More than two decades after Michael Rutter published his summary of protective processes associated with resilience, researchers continue to report definitional ambiguity in how to define and operationalize positive development under adversity. The problem has been partially the result of a dominant view of resilience as something individuals have, rather than as a process that families, schools,communities and governments facilitate. Because resilience is related to the presence of social risk factors, there is a need for an ecological interpretation of the construct that acknowledges the importance of people’s interactions with their environments. The Social Ecology of Resilience provides evidence for this ecological understanding of resilience in ways that help to resolve both definition and measurement problems.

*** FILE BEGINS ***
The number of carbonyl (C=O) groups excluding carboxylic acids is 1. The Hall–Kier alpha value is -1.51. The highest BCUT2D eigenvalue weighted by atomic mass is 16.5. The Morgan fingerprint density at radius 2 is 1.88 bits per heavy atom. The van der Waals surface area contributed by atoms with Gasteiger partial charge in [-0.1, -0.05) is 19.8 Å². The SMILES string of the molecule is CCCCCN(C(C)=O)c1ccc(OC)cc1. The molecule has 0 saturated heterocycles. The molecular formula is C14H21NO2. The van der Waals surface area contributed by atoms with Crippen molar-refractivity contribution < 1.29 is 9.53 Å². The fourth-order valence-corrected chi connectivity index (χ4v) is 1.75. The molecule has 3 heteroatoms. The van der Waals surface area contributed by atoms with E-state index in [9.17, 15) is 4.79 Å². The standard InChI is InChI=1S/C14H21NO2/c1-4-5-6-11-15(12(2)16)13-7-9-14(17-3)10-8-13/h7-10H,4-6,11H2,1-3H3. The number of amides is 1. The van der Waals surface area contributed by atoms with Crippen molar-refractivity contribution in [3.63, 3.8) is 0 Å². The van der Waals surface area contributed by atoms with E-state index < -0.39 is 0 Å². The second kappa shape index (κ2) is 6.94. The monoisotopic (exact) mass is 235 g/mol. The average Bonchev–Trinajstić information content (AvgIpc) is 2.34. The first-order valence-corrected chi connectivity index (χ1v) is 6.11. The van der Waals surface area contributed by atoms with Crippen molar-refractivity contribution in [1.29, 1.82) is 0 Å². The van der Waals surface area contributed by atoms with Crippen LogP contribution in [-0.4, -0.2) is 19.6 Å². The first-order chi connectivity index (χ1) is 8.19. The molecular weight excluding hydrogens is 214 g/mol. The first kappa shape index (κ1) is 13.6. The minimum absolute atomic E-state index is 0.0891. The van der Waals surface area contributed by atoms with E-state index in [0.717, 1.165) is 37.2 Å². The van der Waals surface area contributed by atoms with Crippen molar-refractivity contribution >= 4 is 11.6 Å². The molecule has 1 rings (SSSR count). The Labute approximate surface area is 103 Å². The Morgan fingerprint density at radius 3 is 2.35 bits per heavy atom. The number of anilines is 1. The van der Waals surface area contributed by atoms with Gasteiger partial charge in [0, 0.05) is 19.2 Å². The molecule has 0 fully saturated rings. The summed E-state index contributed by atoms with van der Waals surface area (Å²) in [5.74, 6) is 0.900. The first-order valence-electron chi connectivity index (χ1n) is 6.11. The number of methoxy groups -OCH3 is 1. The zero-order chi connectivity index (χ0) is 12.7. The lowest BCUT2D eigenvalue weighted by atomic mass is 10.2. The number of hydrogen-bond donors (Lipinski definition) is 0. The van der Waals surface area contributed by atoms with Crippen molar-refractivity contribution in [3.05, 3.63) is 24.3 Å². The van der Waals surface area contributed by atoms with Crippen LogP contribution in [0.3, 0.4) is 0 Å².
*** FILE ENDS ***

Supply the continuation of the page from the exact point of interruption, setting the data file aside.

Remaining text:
Research on society, culture, art, neuroscience, cognition, thinking, intelligence, creativity, autopoiesis, self-organization, rhizomes, complexity, systems, networks, thinkers ++
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